47

MomTalk.com November 20, 2017:   The women's magazine for moms about children, family, health, home, fashion, careers, marriage & more


MomTalk Most Popular Articles

Most Popular Articles



Sign Up for the MomTalk newsletter today!





Email Marketing by VerticalResponse




Instantly watch from thousands of TV episodes & movies streaming from Netflix. Try Netflix for FREE!



152403_Mar Coupon Code 125x125

Zazzle launches customizable Doodle Speakers

zulily: Daily deals for moms, babies and kids

126905_Shop Green Baby at Diapers.com + Free 2 Day Shipping on $49+

307728_Save Better - 125x125

Plan to Ski This Winter? Start Training Now!: Energy Express

skis.jpg

By Marilynn Preston



Going downhill skiing this winter? Lucky you. Skiing is a fantastic way to have fun outdoors. But it's not for sissies. Downhill skiing requires strength, agility, stamina and concentration. Come to think of it, so does a good marriage.



Skiing also requires preparation. Why? Because downhill skiing is not a fitness sport. It won't get you into shape the way running, biking, even cross-country skiing will.

skis.jpg
By Marilynn Preston

Going downhill skiing this winter? Lucky you. Skiing is a fantastic way to have fun outdoors. But it's not for sissies. Downhill skiing requires strength, agility, stamina and concentration. Come to think of it, so does a good marriage.

Skiing also requires preparation. Why? Because downhill skiing is not a fitness sport. It won't get you into shape the way running, biking, even cross-country skiing will. Indeed, to ski well and safely, you should be in good shape before you go. (I am reminded of that wonderful Dave Barry quote: "Skiing combines outdoor fun with knocking down trees with your face.")

So step No. 1 in getting ready for ski season is to be involved in a year-round fitness program that meets the basic minimums: at least 30 minutes of aerobic activity, at least three times a week, plus some targeted strength-training sessions twice a week. Sound familiar? Please say yes.

FITNESS FIGHTS FATIGUE. Why bother to exercise year-round when all you really like to do is ski? Because a conditioned skier has more energy, more stamina and better control. An out-of-condition skier will tire more quickly, and fatigue is the great enemy of skiers. When you get tired, you can't control your skis, your judgment gets impaired, and next thing you know, you're flat on your back and the Ski Patrol guys are asking for your insurance card.

WORK ON FUNCTIONAL LEG STRENGTH. Most aerobic sports will make your legs stronger, but to get ready for downhill skiing you need to focus on strengthening the specific muscles you use in skiing. In downhill, you're in the tuck position most of the time, moving up and down at the knee to take those bumps and moguls. You need to strengthen your muscles in that precise arc of motion. Most health clubs have leg machines to help you do that, but an easy, cheap alternative is to climb stairs, two at a time.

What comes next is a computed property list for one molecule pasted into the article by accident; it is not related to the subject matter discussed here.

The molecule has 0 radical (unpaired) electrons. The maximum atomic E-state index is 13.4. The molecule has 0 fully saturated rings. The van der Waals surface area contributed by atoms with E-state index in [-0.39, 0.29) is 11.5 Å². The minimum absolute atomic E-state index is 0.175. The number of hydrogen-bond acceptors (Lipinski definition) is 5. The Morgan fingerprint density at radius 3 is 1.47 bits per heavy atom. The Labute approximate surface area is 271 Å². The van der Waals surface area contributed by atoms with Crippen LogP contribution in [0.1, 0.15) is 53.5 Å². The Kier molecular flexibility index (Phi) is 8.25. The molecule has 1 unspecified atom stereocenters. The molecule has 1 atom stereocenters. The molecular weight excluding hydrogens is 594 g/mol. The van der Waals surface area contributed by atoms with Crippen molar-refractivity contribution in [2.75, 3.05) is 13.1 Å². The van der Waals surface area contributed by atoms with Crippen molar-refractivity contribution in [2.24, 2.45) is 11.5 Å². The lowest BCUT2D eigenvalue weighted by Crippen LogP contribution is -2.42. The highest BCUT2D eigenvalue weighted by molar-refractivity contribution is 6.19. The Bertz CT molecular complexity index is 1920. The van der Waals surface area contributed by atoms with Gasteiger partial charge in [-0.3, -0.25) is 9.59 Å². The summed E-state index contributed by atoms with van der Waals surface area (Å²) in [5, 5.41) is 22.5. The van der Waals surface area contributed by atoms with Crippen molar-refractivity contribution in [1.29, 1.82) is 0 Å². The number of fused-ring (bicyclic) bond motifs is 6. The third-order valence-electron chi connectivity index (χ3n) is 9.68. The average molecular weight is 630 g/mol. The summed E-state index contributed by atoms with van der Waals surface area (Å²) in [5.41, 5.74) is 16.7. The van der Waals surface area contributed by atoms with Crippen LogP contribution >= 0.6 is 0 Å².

Here are a few more excellent exercises you can do -- at home, starting today -- to make your upcoming ski trip safer and more satisfying than ever.

THE 90-90 WALL LEAN. This isometric exercise will give you legs of iron in the classic ski-tuck position, and you can do it pretty much anywhere. Stand with your back toward the wall, your feet about 15 inches away from the baseboard. Lean your back against the wall, and slide down until your hips and knees are bent at a 90-degree angle. Hold the position for as long as you can, using your breath to direct strength and energy into your quads and calves. When your legs get exhausted and scream at you to quit, ease off and carefully come back to a standing position. Time yourself, and try to hold the position 15-30 seconds longer each day. Do it every day, and when you go skiing, you'll have more control, more endurance and more fun. (To make this exercise even more challenging, raise up on your tiptoes.)

SIDE JUMPS. Avoid that tree! Slide around that mogul! To boost your strength and build your confidence, try this agility drill. Stand beside a book and jump over it, sideways, back and forth, building up to 25 times. When that's easy, add another book, and another, and another, until you're able to sideways jump over a stack 12-inches high or higher. Be careful doing this. Don't fall.

STEP UPS. Here's a great way to strengthen your hip flexors, quads and calf muscles. Get a sturdy, nonslip wooden box or stool that is 12- to 20-inches high. Put on your athletic shoes and step up onto it repeatedly, first leading with your right leg, then your left. Be sure to fully extend your leg each time you step up. And let yourself down slowly, in control. Do it at least 10 times with each leg, and increase that number every day.

LEG RAISES. Try this at the office while you're daydreaming about 3 feet of powder. Sit in a chair, grab the underside with both hands, exhale and straighten your legs until they are (near) parallel to the floor. Keep them raised as long as you can. Breathe! Relax and repeat five to 10 times.

ENERGY EXPRESS-O! START YOUR SKI TRAINING NOW!
"I run on the road long before I dance under the lights." -- Muhammad Ali

Marilynn Preston -- fitness expert, personal trainer and speaker on healthy lifestyle issues -- is the creator of Energy Express, the longest-running syndicated fitness column in the country. She welcomes reader questions, which can be sent to MyEnergyExpress@aol.com.
COPYRIGHT 2007 ENERGY EXPRESS, LTD.



Categories: Health & Wellness, Women's Health,


New FeatureRelated Articles: Emotional-Strength Training: How to Visit The Sick: Energy Express, Your Own Space is the Place to Start Exercising: Energy Express,